Can you describe the best pair of shoes you've ever owned? Oh, shoes! Why love shoes so much? My favorite pair of shoes must be the red sandals I put on in NYC when I was 25 years old. They had wooden high heels, and I walked the streets day and night that day and night with them on. I still remember the way the city looked and felt under them. The feel of wooden heels.  (But then there have been so many more I’ve loved as well.)

What are you doing this weekend? (March 13-14) My entire weekend is focused on the Towers’ All You Need is Love II Sunday, March 14, 1-5PM, a love fest for poetry and the arts at the historic Narragansett Towers in Narragansett, RI. On the ocean. The Origami Poems Project poets will be there along with featured reader Tom Chandler.  Poets, artists, musicians, actors will gather to celebrate their work.  Wine and chocolate galore, thanks to the generous merchants of the area who believe in LOVE and ART. Is there any difference between the two? 

- Photo of Fresh Origami Poetry Books on the Line, courtesy of Origami Poems

Tuesday, March 9, 2010

3.9.10 Color Swatch

W A R M  G R E Y  4 U
A sigh in Maine grey. Gray Maine. The morning dove at the end of the arborvitae hedge. Small throat clearing at a funeral. Grey that will make every other hue sit nice and true to itself. Hummmmmmmmmm grey. My squishy kneaded eraser grey. Absorbing grey.  Gray woods. Dorian Gray seeing his black soul. Grey's Anatomy, yes thank you. Grey hair, no thank you. Uniform grey. Yellow + Purple = Grey. Help, Grey Day! Grey Day! Gray for the Brits. Grey for the Yanks. Smartypants grey matter. Grey Gardens. Grey area. NY Times, the grey lady. Words becoming rivers of grey.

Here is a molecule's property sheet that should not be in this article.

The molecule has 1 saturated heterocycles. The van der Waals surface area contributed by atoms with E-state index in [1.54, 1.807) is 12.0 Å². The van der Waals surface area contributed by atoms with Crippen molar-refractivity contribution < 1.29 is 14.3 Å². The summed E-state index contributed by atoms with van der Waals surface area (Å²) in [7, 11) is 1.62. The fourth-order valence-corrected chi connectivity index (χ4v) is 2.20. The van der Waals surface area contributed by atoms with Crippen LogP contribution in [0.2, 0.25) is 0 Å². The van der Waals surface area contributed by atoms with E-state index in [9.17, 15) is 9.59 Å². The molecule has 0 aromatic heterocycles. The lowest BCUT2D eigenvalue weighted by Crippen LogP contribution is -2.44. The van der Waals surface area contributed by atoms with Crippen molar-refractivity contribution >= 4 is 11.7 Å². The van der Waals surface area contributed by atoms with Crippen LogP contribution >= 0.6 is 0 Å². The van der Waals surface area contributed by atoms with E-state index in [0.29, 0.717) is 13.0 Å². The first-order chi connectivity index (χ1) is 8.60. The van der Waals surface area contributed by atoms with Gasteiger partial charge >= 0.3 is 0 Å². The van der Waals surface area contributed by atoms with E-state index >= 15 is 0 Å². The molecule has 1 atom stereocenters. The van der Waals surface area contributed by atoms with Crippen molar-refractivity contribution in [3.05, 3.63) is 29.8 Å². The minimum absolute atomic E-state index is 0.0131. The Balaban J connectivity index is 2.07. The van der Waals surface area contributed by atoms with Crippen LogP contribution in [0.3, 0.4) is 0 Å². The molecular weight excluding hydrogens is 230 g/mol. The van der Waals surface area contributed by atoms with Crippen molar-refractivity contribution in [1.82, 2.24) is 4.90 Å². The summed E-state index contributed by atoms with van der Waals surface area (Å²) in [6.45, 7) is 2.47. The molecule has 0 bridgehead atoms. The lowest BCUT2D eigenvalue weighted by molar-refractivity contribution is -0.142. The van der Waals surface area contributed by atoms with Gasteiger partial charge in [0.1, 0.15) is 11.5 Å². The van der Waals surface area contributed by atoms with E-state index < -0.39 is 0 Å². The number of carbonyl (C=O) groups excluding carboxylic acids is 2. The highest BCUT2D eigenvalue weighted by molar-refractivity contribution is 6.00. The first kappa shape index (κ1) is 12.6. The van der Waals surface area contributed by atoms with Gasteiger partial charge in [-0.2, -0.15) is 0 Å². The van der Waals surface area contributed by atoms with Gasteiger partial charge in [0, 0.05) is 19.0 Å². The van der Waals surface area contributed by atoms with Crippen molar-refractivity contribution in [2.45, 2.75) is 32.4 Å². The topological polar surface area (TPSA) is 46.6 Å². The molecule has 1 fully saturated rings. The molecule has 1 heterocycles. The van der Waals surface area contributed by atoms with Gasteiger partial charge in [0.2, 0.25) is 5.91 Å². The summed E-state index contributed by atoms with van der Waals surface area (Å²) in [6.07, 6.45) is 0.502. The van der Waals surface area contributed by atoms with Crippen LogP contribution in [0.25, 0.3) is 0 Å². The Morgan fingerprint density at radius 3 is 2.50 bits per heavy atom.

Grey in Glass

Some lovely grey glass. Top nesting glass set found on Remodilista.
Second Murano glass pendent found at
Third sweet little etsy find by Pollyfusia.
Fourth mid-century martini set found here.
And one more thanks to Remodilista.

Monday, March 8, 2010

Poem for Monday

no. 92
-Barbara Schweitzer
Have you seen how colors boast distinctions?
Greens shout themselves into gay petals.
Tulips bend over backwards, bleeding tinctures
into desiccated snowdrops, metal-
toned like the earth itself. Past tense flowers
will bloom to death, and here, spring erupts, not
kind, but bossy in that way of empowered
voices just finding air, or –  love –  wobbly
as peonies at first, but then outstretching.
But, oh, let’s not compare love to spring again.
Fertility must have other more fetching
images to hold. Layers of rock, sane
thoughts, beach sand, gray horizons, purple, pink?
There is solidness to love, too, I think.
Photo of Providence Parking Lot Wall by Paul Clancy